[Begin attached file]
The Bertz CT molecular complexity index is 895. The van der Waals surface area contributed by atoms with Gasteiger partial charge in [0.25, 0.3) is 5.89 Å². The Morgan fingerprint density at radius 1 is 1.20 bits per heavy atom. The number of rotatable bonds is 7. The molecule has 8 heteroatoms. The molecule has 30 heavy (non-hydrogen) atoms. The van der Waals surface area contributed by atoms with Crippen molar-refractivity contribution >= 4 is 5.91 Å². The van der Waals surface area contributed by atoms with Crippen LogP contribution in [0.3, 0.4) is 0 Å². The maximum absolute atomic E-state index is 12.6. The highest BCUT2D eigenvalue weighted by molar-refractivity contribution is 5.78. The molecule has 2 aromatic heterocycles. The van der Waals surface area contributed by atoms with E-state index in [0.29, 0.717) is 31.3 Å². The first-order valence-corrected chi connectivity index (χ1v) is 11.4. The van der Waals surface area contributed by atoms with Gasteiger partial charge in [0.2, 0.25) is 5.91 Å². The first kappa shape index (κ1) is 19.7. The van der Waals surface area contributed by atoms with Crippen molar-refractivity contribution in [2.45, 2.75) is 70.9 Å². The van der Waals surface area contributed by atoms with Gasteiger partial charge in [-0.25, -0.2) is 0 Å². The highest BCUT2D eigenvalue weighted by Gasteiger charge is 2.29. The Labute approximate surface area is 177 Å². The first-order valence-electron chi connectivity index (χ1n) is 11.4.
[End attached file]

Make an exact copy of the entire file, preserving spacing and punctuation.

The Bertz CT molecular complexity index is 895. The van der Waals surface area contributed by atoms with Gasteiger partial charge in [0.25, 0.3) is 5.89 Å². The Morgan fingerprint density at radius 1 is 1.20 bits per heavy atom. The number of rotatable bonds is 7. The molecule has 8 heteroatoms. The molecule has 30 heavy (non-hydrogen) atoms. The van der Waals surface area contributed by atoms with Crippen molar-refractivity contribution >= 4 is 5.91 Å². The van der Waals surface area contributed by atoms with Crippen LogP contribution in [0.3, 0.4) is 0 Å². The maximum absolute atomic E-state index is 12.6. The highest BCUT2D eigenvalue weighted by molar-refractivity contribution is 5.78. The molecule has 2 aromatic heterocycles. The van der Waals surface area contributed by atoms with E-state index in [0.29, 0.717) is 31.3 Å². The first-order valence-corrected chi connectivity index (χ1v) is 11.4. The van der Waals surface area contributed by atoms with Gasteiger partial charge in [0.2, 0.25) is 5.91 Å². The first kappa shape index (κ1) is 19.7. The van der Waals surface area contributed by atoms with Crippen molar-refractivity contribution in [2.45, 2.75) is 70.9 Å². The van der Waals surface area contributed by atoms with Gasteiger partial charge in [-0.25, -0.2) is 0 Å². The highest BCUT2D eigenvalue weighted by Gasteiger charge is 2.29. The Labute approximate surface area is 177 Å². The first-order valence-electron chi connectivity index (χ1n) is 11.4.